It is of no surprise that the first principle of our national philosophy (Rukun Negara) is Belief in God. Religion does play an important part in the lives of many Malaysians. Even if one is an atheist, the issue of religion will still crop up when he dies in deciding which religious last rites should be performed.
Most of all, regardless of whatever religious beliefs we hold, all religions teach us to do good. While the British used religion as a tool to defeat the communists during the Malayan Emergency by building temples and churches in new villages, religion today can be the solution in our battles against crime, corruption, moral decadence, and a rampart against any attack on the institutions of marriage and family.
But, sadly, little is written about the role and societal contributions of the clergy – simple men of God of various religions – who join a profession which often does not bring about worldly wealth or fame. After all, they should store up whatever treasures they have in heaven and not on this earth. Yet many believe that clergymen have an easy life. They do not realise that the majority of them make huge sacrifices both in their personal and family lives and, at one stage or the other, in their ministerial service, some may have even considered calling it quits.
It is a fact that the majority of them are overworked and poorly paid. Of course, we should not compare them with those who serve in mega temples and churches such as the New Creation Church in Singapore which recently revealed in its last financial year report that the church paid its senior pastor S$500,000 (RM1.2mil)! Neither can the majority of the clergy whose work is hardly recognised be compared with the few whose work have been recognised with a Datukship or Tan Sriship.
Hence, it is always a moot point as to what extent should the clergy be remunerated and the level of recognition be accorded to them. Here, the Muslim clergy are remunerated by the State Islamic Religious Department, but the non-Muslim clergy such as Christian ministers still depend mainly on the collections received from the laity. But to say that the clergy should live in poverty and a life as poor as a church mouse is wrong.
This reminds me of a heart-wrenching story narrated by a Christian writer, Toby Awasum, whose conscience was pricked when his young pastor died suddenly from a heart attack.
It was in 1986 that this young and charismatic pastor who was a lawyer joined his church. The pastor not only owned a house, but had his own cars and a PhD. He gave all that up to move to his state to pastor Toby’s church. By the middle of his third year, he had exhausted all his savings, lost the new home he bought, and could barely support his family. Three years later, at the age of 35, he had a heart attack and died instantly.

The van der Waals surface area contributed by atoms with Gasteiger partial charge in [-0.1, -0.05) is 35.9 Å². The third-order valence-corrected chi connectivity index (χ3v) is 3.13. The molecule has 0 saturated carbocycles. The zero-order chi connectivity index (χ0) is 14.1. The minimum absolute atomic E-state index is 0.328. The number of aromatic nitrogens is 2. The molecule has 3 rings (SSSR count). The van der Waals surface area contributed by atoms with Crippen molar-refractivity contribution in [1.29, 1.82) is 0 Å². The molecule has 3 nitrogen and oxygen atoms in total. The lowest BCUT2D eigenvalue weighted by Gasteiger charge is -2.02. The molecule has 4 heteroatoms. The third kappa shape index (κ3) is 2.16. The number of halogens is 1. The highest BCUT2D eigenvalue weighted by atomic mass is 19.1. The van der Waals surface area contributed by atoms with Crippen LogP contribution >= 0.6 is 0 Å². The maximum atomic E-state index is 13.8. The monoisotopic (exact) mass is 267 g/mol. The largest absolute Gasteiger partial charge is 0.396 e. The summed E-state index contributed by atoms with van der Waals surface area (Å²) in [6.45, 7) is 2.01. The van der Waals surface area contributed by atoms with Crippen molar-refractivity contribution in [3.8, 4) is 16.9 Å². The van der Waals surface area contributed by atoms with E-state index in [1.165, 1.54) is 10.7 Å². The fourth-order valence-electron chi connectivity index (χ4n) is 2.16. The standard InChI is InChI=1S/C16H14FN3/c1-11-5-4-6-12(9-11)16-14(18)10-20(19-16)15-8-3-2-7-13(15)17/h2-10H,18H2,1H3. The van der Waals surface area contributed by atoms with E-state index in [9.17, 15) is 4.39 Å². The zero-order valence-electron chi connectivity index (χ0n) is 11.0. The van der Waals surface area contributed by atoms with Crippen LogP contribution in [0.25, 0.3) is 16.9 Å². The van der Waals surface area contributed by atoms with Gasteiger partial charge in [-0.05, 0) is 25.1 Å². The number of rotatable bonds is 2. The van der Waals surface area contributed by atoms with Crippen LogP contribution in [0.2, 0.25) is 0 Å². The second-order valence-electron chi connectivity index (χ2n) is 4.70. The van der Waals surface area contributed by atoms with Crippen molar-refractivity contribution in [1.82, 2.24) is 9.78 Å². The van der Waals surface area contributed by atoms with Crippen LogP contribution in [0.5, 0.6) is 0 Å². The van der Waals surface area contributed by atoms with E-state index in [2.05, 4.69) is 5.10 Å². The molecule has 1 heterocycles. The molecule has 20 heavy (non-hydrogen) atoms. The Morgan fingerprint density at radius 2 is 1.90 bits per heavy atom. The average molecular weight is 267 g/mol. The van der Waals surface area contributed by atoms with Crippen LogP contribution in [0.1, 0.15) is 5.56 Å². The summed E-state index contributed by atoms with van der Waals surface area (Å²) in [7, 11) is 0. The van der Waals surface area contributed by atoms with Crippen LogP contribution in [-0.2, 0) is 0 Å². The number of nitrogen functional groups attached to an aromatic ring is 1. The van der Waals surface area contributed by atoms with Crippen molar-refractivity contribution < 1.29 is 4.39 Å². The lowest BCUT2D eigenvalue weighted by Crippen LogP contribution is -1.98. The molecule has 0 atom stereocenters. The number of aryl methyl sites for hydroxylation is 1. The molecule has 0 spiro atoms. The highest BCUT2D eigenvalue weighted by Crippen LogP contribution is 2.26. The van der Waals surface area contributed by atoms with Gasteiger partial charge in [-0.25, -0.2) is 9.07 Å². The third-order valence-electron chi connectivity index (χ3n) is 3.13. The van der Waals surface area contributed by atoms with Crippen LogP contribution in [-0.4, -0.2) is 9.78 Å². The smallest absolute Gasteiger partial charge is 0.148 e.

After his death, his desperate widow and children had no choice but to move back into her parents’ home hundreds of miles away and received little or no support from “her church family”. Ironically, the pastor had left his church financially healthy, and it is pathetic to note that while his church was busy stuffing its bank account, the church had miserably failed in its responsibility to care for the welfare of its pastor and family.
On the other hand, it cannot be gainsaid that the expectation of the clergy to lead an exemplary life according to his faith is high. A clergyman who does not exhibit Godly virtues in the manner in which he speaks and conducts his life can be a huge let-down to the lay believers. But those who have become an inspiration as an encourager and role model to their lay believers and society ought to be overwhelmed with appreciation and love.
It is, therefore, apposite to record my own appreciation to my pastor, Rev Nicholas Yeo, who retired last Thursday after more than 35 years of faithful service. It must be acknowledged that the depth and breadth of Yeo’s impact on the lives of many who came to know him is testimony of the Godly life which he leads and a role model which he plays as an exemplary pastor to his colleagues as well as a religious patriarch to his congregation.
In appreciation of his services, the Church will hold a special retirement service and appreciation dinner for him and wife Lee Swee Keng at New York Hotel, Johor Baru at 5pm this evening.
To this wonderful couple who have been a great inspiration to many, we wish them happy retirement and many, many more years of good health and happiness. May God bless them.
Published in the Sunday Star, 04 October 2009